Asian goatlike animal - THURSDAY, May 14 2009 - DJ Kahn (Elf costume add-ons, maybe / Wings, zoologically / Island in the Arcipelago Toscano)
Thursday, May 14, 2009
Relative difficulty: Medium-Challenging
THEME: SCRAMBLES (21D: What all the answers on this puzzle's 37-Across are to each other) on the PERIMETER (37A)
Word of the Day: SEROW (34A: Asian goatlike animal) - The serows are six species of medium-sized goat-like or antelope-like mammals of the genus Capricornis. All six species of serow were until recently also classified under Naemorhedus, which now only contains the gorals. They live in central or eastern Asia.
- * The Japanese Serow, Capricornis crispus, is found on the islands of Honshū, Kyūshū, and Shikoku.
- * The Taiwan Serow, Capricornis swinhoei, is native to Taiwan.
- * The Mainland Serow, Capricornis sumatraensis, the largest of the six species, inhabits areas from Nepal to the Gansu province of China to Sumatra and the Malay Peninsula.
- * The Chinese Serow, Capricornis milneedwardsii
- * The Red Serow, Capricornis rubidus
- * The Himalayan Serow, Capricornis thar
Well, I sure can't complain about boring fill today, though some of the words (UNBRAVE and INSANER, most notably - 68A: Cowardly + 12D: More cracked) made me wince a bit. But that's the price you pay for an ambitious and thoughtful puzzle, and for the most part I thought this one was a success. I have no real idea how difficult it was, as I did it immediately upon waking, and experience tells me that that is not my optimal solving window. I just can't work up any speed 5 minutes after getting out of bed. So I poked and plodded my way through it (pre-coffee!). The SEROW / DROP SET (24D: Weight training unit) crossing felt like an unpleasant aftertaste of TRURO / NUBBY from yesterday, but that "O" really and truly couldn't have been anything else, so no complaints. Again, I don't have as much problems with answers that are iffy or reaching or overly obscure if if if they are there in support of something great, or at least daring.
I was thrown more by easiness than toughness at first. I looked at 1A: Shindigs and thought "PARTIES" and then immediately thought "No way, too obvious." But then I got PIRATES easily, which confirmed the "P," and yet I still didn't actually write in "PARTIES" until I had four or so confirming crosses. Considered ENACT for EMOTE (6D: Make a big scene?), but other than that, NW went down easily. From there, I tried the center, but no luck at first, for somewhat obvious reasons - it's an enclosed system: crossing answers that are self-referential. So went around to the various corners, knocking them out one at a time. The key to my eventually opening up the middle was ABBA. ABBA -> JIBE -> JADE (35A: Official gemstone of Alaska) -> IDEA, 1, 2, 3, 4. Nothing very tough or very exciting about the rest of the grid. Just solid Thursdayness all around.
- 1A: Shindigs (PARTIES)
- 8A: Elf costume add-ons, maybe (EARTIPS) - guh-roan
- 14D: Cruise, say (SEA TRIP)
- 47D: More sallow (PASTIER)
- 70A: Foreign currency unit (PIASTER) - love this word, not sure why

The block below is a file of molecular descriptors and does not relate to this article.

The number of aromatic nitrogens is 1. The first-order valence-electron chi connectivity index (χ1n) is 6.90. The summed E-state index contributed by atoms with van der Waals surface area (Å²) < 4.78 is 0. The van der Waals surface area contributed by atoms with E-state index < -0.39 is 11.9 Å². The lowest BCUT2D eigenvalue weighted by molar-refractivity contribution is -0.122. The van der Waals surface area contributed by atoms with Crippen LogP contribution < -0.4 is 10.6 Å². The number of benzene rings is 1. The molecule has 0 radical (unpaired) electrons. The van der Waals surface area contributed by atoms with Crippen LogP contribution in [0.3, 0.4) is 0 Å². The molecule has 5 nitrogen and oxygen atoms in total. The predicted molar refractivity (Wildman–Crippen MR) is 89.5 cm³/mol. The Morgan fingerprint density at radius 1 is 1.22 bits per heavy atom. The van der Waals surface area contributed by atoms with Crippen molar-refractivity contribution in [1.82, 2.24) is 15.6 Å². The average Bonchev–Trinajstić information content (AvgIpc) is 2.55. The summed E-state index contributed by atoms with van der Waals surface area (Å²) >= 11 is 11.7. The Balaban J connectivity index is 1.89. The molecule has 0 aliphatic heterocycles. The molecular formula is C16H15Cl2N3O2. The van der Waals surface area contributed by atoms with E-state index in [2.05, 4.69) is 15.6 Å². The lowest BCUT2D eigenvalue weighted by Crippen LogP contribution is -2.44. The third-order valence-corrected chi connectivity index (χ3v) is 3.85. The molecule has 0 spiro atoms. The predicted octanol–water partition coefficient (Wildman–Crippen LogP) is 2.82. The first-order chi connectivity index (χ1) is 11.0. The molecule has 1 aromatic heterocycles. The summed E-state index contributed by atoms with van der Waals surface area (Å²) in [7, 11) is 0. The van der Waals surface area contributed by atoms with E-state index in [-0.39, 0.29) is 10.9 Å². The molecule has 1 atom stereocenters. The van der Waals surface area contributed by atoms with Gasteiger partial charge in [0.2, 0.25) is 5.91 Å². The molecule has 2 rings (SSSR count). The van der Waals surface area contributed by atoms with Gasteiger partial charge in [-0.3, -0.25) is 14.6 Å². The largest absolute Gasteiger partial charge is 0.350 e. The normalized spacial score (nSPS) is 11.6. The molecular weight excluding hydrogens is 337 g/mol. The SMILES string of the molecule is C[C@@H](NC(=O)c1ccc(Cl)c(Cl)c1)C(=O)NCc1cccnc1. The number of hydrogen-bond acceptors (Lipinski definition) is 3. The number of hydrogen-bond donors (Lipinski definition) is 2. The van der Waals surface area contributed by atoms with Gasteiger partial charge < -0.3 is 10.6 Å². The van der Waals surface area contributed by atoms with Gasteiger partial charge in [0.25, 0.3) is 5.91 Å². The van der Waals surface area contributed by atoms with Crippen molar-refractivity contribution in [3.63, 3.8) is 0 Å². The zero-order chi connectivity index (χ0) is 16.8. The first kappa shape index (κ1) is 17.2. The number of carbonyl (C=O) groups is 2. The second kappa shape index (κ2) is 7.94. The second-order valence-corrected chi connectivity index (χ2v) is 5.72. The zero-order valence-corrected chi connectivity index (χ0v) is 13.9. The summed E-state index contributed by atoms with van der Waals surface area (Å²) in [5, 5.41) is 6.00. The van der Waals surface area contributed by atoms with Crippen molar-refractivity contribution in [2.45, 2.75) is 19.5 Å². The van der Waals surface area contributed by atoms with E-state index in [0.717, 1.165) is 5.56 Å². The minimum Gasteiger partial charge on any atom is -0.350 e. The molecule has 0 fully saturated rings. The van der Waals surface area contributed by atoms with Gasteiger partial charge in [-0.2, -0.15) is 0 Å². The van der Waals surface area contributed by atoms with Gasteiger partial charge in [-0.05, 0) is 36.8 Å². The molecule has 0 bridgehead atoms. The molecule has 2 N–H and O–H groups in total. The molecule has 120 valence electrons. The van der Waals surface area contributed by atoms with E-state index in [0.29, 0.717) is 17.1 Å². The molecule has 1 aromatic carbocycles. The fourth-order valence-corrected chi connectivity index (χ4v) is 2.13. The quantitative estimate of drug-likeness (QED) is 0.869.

- 69A: Trudge (TRAIPSE) - also a great word; cool that you can make a one-syllable word out of these seven letters
- 40D: "The one-l lama," to Ogden Nash (A PRIEST) - well, that's inspired
- 1D: 1979 World Series champs (PIRATES) - this was their unofficial theme song:
- 18A: Game with four jokers (canasta) - we used to play this on long trips up the (west) coast in the summer when I was a kid. I've completely forgotten how to play.
- 25A: Abbr. often repeated redundantly (etc.) - just yesterday I was giving one of my ex-students / friends grief for having "etc. etc." in a draft of one of her final papers.
- 43A: "_____ Gold," 1992 album that has sold 28 million copies worldwide ("Abba") - one of those copies was sold to me.
- 50A: Loy of old Hollywood (Myrna) - gimme! She played Nora in the "Thin Man" movie series (i.e. she knew ASTA)
- 67A: Sequestering, legally speaking (seizing) - that's a really weird clue for such a common word. I guess that was the point - keep people guessing on a Thursday.
- 2D: Literally, "daughter of the wind" (anemone) - as seven-letter words go, this one's reasonably common, which is not surprising, given all the vowels.
- 5D: Plus and minus items (ions) - I had I-NS and was not sure what the answer was. "Are there pluses and minuses at INNS?" Not until I unraveled IN A ROMP (15A: Overwhelmingly) did the only finally slide in there.
- 9D: Wings, zoologically (alae) - olde skoole crosswordese
- 27D: Fish-eating raptors (ospreys) - great word. Nice to give ERN/E a day off from puzzle raptoring.
- 38D: Not the most authoritative journalism source (rag) - very good clue for this ordinary word
- 55D: Rial spender (Omani) - it's OMANI week here at the NYT. . . . for the record, a PIASTER spender is an Egyptian, Lebanese, Sudanese, or Syrian.
- 61D: Island in the Arcipelago Toscano (Elba) - I wonder if that's anywhere near The Lonely Island (warning, MASSIVE amounts of profanity ahead - do not play if you are apt to be offended by this rap video *parody*)
- 64D: Weapon first designed in 1950 (Uzi) - for an allegedly liberal puzzle, the NYT is sure into this gun
Signed, Rex Parker, King of CrossWorld